The agreement was signed at the prime minister's residence, in the presence of outgoing Nepal Prime Minister Pushpa Kamal Dahal "Prachanda" and Chinese Ambassador to Nepal Yu Hong, The Kathmandu Post reported.
As per the agreement, the storage project would be built under engineering, procurement, construction and finance model. Under this model, CGGC will help arrange funds to develop the project. The funds will be mobilised in the form of soft loan or commercial loan from Chinese financial institutions on terms and conditions acceptable to the Nepal government.
CGGC will also undertake the overall responsibility of executing the project. The Chinese developer, according to the MoU, will conduct additional studies and investigations on the project if required.
The MoU has given one year to the Chinese developer to conduct assessment of the hydropower project and arrange funds. This understanding, according to energy ministry officials, will not bind the government legally or financially to hand over the project to the Chinese company for construction, as the final agreement is yet to be signed.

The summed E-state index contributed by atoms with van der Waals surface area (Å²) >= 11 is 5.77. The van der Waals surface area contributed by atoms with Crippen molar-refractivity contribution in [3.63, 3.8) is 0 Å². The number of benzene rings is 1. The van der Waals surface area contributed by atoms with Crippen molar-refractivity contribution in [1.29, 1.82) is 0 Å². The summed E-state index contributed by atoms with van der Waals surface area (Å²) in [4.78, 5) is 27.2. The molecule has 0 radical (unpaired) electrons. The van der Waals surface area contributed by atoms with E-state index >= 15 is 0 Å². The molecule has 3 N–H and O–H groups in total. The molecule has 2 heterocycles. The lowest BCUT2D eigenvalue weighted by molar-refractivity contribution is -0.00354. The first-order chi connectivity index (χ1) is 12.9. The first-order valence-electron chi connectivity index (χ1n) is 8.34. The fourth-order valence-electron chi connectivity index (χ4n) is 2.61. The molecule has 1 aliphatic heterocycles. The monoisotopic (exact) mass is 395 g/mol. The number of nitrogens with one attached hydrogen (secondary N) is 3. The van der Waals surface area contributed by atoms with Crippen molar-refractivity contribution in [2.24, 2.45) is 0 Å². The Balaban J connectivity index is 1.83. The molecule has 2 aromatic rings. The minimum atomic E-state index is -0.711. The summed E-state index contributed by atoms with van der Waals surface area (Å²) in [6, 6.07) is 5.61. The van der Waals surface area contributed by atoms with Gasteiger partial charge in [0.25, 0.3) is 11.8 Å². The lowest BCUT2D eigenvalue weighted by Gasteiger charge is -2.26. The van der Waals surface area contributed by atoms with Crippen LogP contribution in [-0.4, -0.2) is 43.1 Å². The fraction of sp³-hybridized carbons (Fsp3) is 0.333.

The government has allocated Rs 5.33 billion for the project's development in the current fiscal. The EPCF model of project development, under which the contracting firm makes all the arrangements including mobilisation of financial resources to build the project, is considered to be one of the most effective and efficient models for development of huge infrastructure projects.
CGGC is currently building 30-MW Chameliya Hydropower Project in the far west and 60-MW Upper Trishuli 3A Hydropower Project in the central region.
The Budhigandaki Project has been touted as a key project to resolve the perennial power crisis in Nepal. The government has been raising infrastructure tax of Rs 5 from sales of every litre of petrol, diesel and aviation fuel to collect funds for the project.